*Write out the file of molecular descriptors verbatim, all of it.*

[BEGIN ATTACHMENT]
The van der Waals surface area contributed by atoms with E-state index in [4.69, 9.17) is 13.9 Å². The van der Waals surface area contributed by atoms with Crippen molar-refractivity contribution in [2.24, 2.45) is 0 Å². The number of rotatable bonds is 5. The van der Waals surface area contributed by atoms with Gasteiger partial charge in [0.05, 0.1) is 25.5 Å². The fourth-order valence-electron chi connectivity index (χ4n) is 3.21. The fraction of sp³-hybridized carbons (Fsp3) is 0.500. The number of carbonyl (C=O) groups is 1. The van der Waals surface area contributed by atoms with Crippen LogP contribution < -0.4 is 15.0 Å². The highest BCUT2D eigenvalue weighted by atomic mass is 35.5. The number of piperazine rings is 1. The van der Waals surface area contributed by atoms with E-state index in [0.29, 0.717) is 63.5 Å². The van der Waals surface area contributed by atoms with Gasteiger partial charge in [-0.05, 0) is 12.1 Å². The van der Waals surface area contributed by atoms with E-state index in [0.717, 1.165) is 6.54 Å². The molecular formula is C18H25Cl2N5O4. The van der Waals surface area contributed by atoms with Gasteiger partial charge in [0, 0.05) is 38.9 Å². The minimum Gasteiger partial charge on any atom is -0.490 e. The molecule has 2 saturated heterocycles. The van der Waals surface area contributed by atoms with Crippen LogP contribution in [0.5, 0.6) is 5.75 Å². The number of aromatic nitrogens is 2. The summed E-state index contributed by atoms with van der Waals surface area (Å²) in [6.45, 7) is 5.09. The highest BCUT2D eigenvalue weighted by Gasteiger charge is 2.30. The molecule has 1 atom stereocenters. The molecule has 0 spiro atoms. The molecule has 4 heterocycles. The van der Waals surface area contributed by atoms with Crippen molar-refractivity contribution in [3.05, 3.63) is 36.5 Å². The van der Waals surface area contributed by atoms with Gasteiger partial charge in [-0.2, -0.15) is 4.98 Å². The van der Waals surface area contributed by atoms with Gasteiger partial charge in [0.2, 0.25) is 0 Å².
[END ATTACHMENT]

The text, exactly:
The van der Waals surface area contributed by atoms with E-state index in [4.69, 9.17) is 13.9 Å². The van der Waals surface area contributed by atoms with Crippen molar-refractivity contribution in [2.24, 2.45) is 0 Å². The number of rotatable bonds is 5. The van der Waals surface area contributed by atoms with Gasteiger partial charge in [0.05, 0.1) is 25.5 Å². The fourth-order valence-electron chi connectivity index (χ4n) is 3.21. The fraction of sp³-hybridized carbons (Fsp3) is 0.500. The number of carbonyl (C=O) groups is 1. The van der Waals surface area contributed by atoms with Crippen LogP contribution < -0.4 is 15.0 Å². The highest BCUT2D eigenvalue weighted by atomic mass is 35.5. The number of piperazine rings is 1. The van der Waals surface area contributed by atoms with E-state index in [0.29, 0.717) is 63.5 Å². The van der Waals surface area contributed by atoms with Gasteiger partial charge in [-0.05, 0) is 12.1 Å². The van der Waals surface area contributed by atoms with E-state index in [0.717, 1.165) is 6.54 Å². The molecular formula is C18H25Cl2N5O4. The van der Waals surface area contributed by atoms with Gasteiger partial charge in [0, 0.05) is 38.9 Å². The minimum Gasteiger partial charge on any atom is -0.490 e. The molecule has 2 saturated heterocycles. The van der Waals surface area contributed by atoms with Crippen LogP contribution in [0.5, 0.6) is 5.75 Å². The number of aromatic nitrogens is 2. The summed E-state index contributed by atoms with van der Waals surface area (Å²) in [6.45, 7) is 5.09. The highest BCUT2D eigenvalue weighted by Gasteiger charge is 2.30. The molecule has 1 atom stereocenters. The molecule has 0 spiro atoms. The molecule has 4 heterocycles. The van der Waals surface area contributed by atoms with Crippen molar-refractivity contribution in [3.05, 3.63) is 36.5 Å². The van der Waals surface area contributed by atoms with Gasteiger partial charge in [-0.2, -0.15) is 4.98 Å². The van der Waals surface area contributed by atoms with Gasteiger partial charge in [0.2, 0.25) is 0 Å².